So you also see MINIX getting a multitude of very different
    distributions - like Linux and unlike FreeBSD for instance. Ok. I have
    both good and bad feelings about that. Choice is great, but I don't
    like the incompatibilities of Linux distributions. Package managers,
    filesystem layout, library versions, etc. It makes it hard for 3rd
    party vendors to target Linux. Somehow this doesn't seem to happen
    much with the BSDs.

    Daniel.

  5. Re: Greetings / Project Goals

    Daniel Carrera wrote:
    >> The reason Ubunut is for your grandma and Gentoo isn't is that
    >> Ubuntu is chock full of software that tries to detect what your
    >> computer can do and just get it to work and it comes with a boatload
    >> of application software for the casual user. Gentoo is aimed at the
    >> user with a certain level of technical expertise


    > I know. That's why I thought that they were good examples. In which of
    > the two directions do you see your own project going?


    It's not "my" project, I'm just an enthusiast who visits the newsgroup. At
    the moment, the direction for Minix (the way _I_ see it) is still rather
    simple: extend its functionality without breaking the core concept. At the
    moment, Minix is still suffering from a lack of features to be usable
    beyond some very specific application. We need stuff like more drivers,
    more file system support, better memory management and more applications.

    >> MINIX could certainly go a similar path, once its user base expands.
    >> The modular design is perfectly suited to providing different
    >> configurations of the system to meet differing demands.


    > So you also see MINIX getting a multitude of very different
    > distributions - like Linux and unlike FreeBSD for instance. Ok. I have
    > both good and bad feelings about that. Choice is great, but I don't
    > like the incompatibilities of Linux distributions. Package managers,
    > filesystem layout, library versions, etc. It makes it hard for 3rd
    > party vendors to target Linux. Somehow this doesn't seem to happen
    > much with the BSDs.


    I was more trying to say that it's a possibility rather than seeing it
    happen. As I said, MINIX is very customisable. Whether or not this will
    result in a multitude of distributions (or perhaps just one that you can
    tweak to your heart's desire) depends entirely on the amount of people
    involved. I don't know why FreeBSD does not have multiple distributions,
    but the root cause for why Linux has so many is (in my view) because
    there's so many people using it and having an opinion. This difference of
    opinion leads to people doing their own thing, this resulting in more and
    more distributions. Also, keep in mind, "because I can" is a very valid
    answer for most computer nerds if you ask them "why did you do that?".
    This attitude has also undoubtedly inspired at least a few distributions.

    Regards,

    Jens

    --
    Jens de Smit
    Student Computer Science | Vrije Universiteit Amsterdam
    jfdsmit@few.vu.nl | http://www.few.vu.nl/~jfdsmit
    "[In the end, people] get furious at IT that the goddamn magic isn't working"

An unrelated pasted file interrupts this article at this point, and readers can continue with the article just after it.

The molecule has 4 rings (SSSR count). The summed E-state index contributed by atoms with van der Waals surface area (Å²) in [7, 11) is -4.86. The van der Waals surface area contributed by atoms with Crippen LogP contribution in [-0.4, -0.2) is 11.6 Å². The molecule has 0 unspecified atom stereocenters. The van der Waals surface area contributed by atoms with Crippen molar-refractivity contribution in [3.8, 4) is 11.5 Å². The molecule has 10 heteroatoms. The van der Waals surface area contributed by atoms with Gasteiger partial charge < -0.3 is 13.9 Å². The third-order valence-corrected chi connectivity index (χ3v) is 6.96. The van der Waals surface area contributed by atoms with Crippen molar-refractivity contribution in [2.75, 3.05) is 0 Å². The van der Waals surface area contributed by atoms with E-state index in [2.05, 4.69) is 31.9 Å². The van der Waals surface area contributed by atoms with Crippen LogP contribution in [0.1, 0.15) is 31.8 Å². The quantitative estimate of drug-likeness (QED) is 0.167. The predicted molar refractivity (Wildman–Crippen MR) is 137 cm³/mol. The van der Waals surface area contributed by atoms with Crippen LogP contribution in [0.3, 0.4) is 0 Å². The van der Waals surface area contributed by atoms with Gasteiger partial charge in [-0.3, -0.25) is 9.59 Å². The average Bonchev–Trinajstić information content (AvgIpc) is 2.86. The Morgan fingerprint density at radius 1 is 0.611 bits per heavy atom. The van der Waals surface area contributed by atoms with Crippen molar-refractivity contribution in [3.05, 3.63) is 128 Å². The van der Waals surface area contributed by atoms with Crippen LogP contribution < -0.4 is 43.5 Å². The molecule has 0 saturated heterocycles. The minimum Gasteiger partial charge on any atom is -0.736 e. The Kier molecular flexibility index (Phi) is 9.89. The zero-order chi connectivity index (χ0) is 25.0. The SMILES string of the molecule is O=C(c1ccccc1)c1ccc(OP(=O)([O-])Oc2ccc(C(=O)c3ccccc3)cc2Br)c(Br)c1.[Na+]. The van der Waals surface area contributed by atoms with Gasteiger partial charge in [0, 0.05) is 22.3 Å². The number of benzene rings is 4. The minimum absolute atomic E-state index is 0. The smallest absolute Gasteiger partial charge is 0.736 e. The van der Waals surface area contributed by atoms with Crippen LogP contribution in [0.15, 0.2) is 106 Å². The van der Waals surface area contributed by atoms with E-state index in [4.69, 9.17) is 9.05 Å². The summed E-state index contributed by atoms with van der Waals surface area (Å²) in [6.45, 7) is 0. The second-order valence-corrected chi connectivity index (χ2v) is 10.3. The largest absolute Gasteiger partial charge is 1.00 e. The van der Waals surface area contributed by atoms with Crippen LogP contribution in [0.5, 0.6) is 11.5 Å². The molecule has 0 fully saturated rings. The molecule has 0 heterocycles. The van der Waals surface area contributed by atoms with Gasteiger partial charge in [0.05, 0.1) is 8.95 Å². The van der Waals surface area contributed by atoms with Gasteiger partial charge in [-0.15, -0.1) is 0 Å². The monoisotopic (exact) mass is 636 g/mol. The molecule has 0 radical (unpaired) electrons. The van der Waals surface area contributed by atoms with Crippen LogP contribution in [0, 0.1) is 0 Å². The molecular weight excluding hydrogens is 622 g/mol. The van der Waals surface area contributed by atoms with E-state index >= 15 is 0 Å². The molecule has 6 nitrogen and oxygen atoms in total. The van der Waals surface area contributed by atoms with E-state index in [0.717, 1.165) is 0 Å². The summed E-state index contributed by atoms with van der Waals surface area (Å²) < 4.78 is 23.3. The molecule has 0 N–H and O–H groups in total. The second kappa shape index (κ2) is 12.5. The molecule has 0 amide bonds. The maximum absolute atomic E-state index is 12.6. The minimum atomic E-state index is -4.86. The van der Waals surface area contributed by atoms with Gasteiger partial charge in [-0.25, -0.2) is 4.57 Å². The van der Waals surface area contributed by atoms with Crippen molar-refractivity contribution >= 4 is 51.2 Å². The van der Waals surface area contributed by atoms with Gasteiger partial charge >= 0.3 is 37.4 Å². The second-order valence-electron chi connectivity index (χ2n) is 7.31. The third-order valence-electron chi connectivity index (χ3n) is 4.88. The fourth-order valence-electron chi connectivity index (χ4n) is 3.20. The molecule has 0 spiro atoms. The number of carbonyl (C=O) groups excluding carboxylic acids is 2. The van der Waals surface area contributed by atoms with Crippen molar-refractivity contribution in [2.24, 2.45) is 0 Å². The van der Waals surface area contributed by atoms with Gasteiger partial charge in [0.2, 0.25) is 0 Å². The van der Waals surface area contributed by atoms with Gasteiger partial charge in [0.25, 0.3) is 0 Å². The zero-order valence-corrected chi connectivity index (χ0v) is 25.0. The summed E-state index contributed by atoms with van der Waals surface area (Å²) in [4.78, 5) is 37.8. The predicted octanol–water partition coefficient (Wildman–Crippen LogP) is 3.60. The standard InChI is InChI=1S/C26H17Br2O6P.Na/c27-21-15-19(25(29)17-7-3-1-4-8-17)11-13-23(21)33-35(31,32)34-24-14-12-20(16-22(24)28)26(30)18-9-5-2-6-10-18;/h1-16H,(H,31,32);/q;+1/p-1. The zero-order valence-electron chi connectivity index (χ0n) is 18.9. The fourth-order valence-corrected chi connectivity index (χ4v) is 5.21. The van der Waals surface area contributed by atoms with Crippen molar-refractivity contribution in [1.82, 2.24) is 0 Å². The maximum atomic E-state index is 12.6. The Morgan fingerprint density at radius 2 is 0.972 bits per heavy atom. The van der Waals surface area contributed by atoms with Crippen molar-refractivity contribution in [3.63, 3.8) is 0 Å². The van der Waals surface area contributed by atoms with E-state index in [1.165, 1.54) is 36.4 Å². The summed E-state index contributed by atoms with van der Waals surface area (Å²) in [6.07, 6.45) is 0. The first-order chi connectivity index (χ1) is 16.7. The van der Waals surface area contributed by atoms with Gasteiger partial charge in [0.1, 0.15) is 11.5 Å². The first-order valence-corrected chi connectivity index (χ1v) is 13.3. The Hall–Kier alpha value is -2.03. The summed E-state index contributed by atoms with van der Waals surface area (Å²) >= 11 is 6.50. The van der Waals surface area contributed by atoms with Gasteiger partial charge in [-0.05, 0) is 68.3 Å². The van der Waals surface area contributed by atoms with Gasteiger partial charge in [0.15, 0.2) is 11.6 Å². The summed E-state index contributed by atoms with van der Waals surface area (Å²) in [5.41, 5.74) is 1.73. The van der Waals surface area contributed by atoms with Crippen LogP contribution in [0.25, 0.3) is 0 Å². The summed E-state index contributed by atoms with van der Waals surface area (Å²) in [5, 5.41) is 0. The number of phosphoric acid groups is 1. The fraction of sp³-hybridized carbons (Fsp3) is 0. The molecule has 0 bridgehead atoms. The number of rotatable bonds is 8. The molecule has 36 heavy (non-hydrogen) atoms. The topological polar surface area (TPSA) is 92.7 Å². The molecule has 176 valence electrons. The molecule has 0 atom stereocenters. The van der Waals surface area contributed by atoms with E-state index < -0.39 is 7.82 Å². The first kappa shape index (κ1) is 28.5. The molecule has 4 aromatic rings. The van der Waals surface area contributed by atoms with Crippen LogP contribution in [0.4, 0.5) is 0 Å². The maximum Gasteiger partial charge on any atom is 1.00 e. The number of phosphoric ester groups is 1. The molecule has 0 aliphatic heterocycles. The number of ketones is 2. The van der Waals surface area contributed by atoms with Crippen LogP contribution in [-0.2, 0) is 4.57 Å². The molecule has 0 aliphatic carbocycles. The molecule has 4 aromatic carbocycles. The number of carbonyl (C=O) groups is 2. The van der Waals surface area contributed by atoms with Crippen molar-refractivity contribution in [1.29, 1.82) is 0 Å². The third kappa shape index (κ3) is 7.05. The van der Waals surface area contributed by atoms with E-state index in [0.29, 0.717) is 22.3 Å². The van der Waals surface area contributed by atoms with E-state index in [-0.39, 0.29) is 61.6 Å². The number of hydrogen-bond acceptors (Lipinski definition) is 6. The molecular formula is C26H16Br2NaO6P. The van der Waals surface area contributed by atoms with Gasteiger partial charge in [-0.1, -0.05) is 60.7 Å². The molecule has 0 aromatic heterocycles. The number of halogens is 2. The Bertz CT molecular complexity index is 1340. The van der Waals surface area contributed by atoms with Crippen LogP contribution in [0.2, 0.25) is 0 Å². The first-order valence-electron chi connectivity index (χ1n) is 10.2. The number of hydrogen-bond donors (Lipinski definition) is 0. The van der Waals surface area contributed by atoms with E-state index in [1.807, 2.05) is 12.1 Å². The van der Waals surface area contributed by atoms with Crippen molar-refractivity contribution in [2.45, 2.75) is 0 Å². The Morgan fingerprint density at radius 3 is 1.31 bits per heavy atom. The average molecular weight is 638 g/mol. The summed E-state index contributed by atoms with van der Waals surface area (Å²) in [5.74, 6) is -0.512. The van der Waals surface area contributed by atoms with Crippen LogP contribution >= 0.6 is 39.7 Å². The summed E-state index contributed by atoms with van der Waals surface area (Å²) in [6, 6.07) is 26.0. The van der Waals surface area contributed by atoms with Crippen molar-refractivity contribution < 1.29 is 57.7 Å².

-- Stewart Dean

  6. Re: Greetings / Project Goals

    On Aug 26, 11:48*am, "J.F. de Smit" wrote:
    > At the moment, Minix is still suffering from a lack of features to be usable
    > beyond some very specific application. We need stuff like more drivers,
    > more file system support, better memory management and more applications.


    And virtual memory... Without virtual memory it might be hard to get
    many GUI applications. I imagine that just runing XFCE and Firefox
    would be an issue.

    > I was more trying to say that it's a possibility rather than seeing it
    > happen. As I said, MINIX is very customisable. Whether or not this will
    > result in a multitude of distributions (or perhaps just one that you can
    > tweak to your heart's desire) depends entirely on the amount of people
    > involved.


    Ok. Thank you for your thoughts.

    Daniel.

  7. Re: Greetings / Project Goals

    On Aug 26, 11:12*pm, Jo鉶 Jer髇imo
    wrote:
    > I don't share your opinion. I think GNU/Linux has so many distributions
    > because the OS development is not centralized. IMHO Linux's model favours
    > appearance of multiple distributions.



    I was thinking something along those lines. For example, I understand
    that most of FreeBSD (kernel, init programs, libraries, user programs)
    all lie in the same source source repository. It's all produced by the
    same team, in the same server. With Linux you grab the kernel from one
    place, GNU from another, etc.

    I don't know enough about the BSDs to formulate a strong opinion. This
    is just a very general impression.

    Daniel.

  8. Re: Greetings / Project Goals

    J.F. de Smit escreveu:

    > involved. I don't know why FreeBSD does not have multiple distributions,
    > but the root cause for why Linux has so many is (in my view) because
    > there's so many people using it and having an opinion.


    I don't share your opinion. I think GNU/Linux has so many distributions
    because the OS development is not centralized. IMHO Linux's model favours
    appearance of multiple distributions.